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Title: Tracing syndrome-specific trajectories of cognitive development : the impact of attention profiles on precursors of literacy and numeracy
Author: Steele, Ann M.
ISNI:       0000 0004 2721 4295
Awarding Body: University of Oxford
Current Institution: University of Oxford
Date of Award: 2011
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The research presented in this thesis combined a number of aims. One was to investigate in detail the early typical development of individual cognitive domains including attention, literacy and numeracy, and consequently to investigate whether domain-general attentional abilities constrain the development of either literacy or numeracy skills in preschool to school-age children. A further aim was to test the development of the same cognitive processes in two groups of children with developmental disorders of known genetic origin; Down syndrome (DS) and Williams syndrome (WS). A combination of standardised tests, novel experimental paradigms, and questionnaire measures were employed in pursuit of these aims, and children were assessed both cross-sectionally and longitudinally one year later. In typically developing (TD) children, novel findings pointed to differential influences of cognitive constructs of sustained and selective attention on the one hand, and executive attention on the other, on reading and numeracy abilities longitudinally. In both of the atypically developing groups of children, novel and individual patterns of developmental relationships emerged in the domains of attention, literacy and numeracy. In addition, the investigation of cross-domain relationships between attentional abilities and literacy and numeracy skills evidenced typical patterns in DS children, but atypical patterns in WS children. These findings emphasize the importance of cross-syndrome, cross-domain, and fully developmental research to understand both typical and atypical profiles of cognitive development. Furthermore, teaching practice, early identification of difficulties, and interventions should consider the wider implications of potential constraints of broader cognitive domains, such as attention, on learning.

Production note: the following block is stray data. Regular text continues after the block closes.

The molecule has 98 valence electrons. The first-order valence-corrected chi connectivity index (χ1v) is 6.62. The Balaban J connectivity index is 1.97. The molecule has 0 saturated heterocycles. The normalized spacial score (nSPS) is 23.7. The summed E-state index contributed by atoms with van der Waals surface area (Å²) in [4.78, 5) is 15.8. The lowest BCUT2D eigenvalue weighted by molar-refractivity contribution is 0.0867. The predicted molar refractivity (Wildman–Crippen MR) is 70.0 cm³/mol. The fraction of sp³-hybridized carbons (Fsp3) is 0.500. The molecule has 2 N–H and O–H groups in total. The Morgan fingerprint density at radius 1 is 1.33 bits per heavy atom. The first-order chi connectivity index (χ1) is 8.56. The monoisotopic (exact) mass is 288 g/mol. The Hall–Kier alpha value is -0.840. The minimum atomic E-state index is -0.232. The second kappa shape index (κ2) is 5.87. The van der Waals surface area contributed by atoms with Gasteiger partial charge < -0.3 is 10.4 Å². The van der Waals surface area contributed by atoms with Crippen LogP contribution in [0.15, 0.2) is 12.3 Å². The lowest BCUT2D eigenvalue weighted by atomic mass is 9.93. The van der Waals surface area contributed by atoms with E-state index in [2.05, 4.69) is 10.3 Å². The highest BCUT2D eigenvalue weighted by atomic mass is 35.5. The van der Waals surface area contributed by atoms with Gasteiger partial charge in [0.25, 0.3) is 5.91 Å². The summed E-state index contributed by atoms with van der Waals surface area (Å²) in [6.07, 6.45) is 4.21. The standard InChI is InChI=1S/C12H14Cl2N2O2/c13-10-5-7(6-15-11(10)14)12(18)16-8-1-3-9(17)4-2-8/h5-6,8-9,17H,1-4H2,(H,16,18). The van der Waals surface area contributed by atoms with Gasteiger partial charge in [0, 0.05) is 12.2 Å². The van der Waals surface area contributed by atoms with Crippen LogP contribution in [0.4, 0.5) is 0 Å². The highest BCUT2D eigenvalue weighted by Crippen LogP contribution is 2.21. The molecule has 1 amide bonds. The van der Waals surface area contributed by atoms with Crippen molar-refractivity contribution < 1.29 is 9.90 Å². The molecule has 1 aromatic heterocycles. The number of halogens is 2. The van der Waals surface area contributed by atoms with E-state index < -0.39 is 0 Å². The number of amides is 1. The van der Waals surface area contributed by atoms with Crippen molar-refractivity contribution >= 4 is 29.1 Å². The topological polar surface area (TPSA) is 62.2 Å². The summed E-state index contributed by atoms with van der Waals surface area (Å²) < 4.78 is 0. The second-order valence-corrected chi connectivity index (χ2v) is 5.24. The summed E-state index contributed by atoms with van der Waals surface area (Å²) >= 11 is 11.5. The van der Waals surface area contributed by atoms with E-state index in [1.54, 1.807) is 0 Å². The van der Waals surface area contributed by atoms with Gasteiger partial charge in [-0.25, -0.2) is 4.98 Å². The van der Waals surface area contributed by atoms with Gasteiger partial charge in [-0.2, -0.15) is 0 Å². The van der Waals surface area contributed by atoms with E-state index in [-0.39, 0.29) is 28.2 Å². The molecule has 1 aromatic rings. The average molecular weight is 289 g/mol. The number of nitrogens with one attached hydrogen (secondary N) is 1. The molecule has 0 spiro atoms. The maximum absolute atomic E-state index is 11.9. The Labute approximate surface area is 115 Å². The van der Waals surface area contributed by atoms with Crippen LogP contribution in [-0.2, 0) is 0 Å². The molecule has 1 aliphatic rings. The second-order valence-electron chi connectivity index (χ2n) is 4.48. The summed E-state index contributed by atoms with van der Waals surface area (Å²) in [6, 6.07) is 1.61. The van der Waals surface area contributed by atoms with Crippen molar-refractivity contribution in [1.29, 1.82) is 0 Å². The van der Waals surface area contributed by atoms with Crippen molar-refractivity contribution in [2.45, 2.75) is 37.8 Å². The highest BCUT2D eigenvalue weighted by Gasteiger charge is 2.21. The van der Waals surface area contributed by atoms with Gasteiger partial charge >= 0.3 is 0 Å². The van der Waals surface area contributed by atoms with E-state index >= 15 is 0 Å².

Supervisor: Scerif, Gaia ; Cornish, Kim ; Karmiloff-Smith, Annette Sponsor: Economic and Social Research Council
Qualification Name: Thesis (Ph.D.) Qualification Level: Doctoral
EThOS ID:  DOI: Not available
Keywords: Cognitive development ; Attention ; Developmental psychology ; attention ; literacy ; numeracy ; Down syndrome ; Williams syndrome ; longitudinal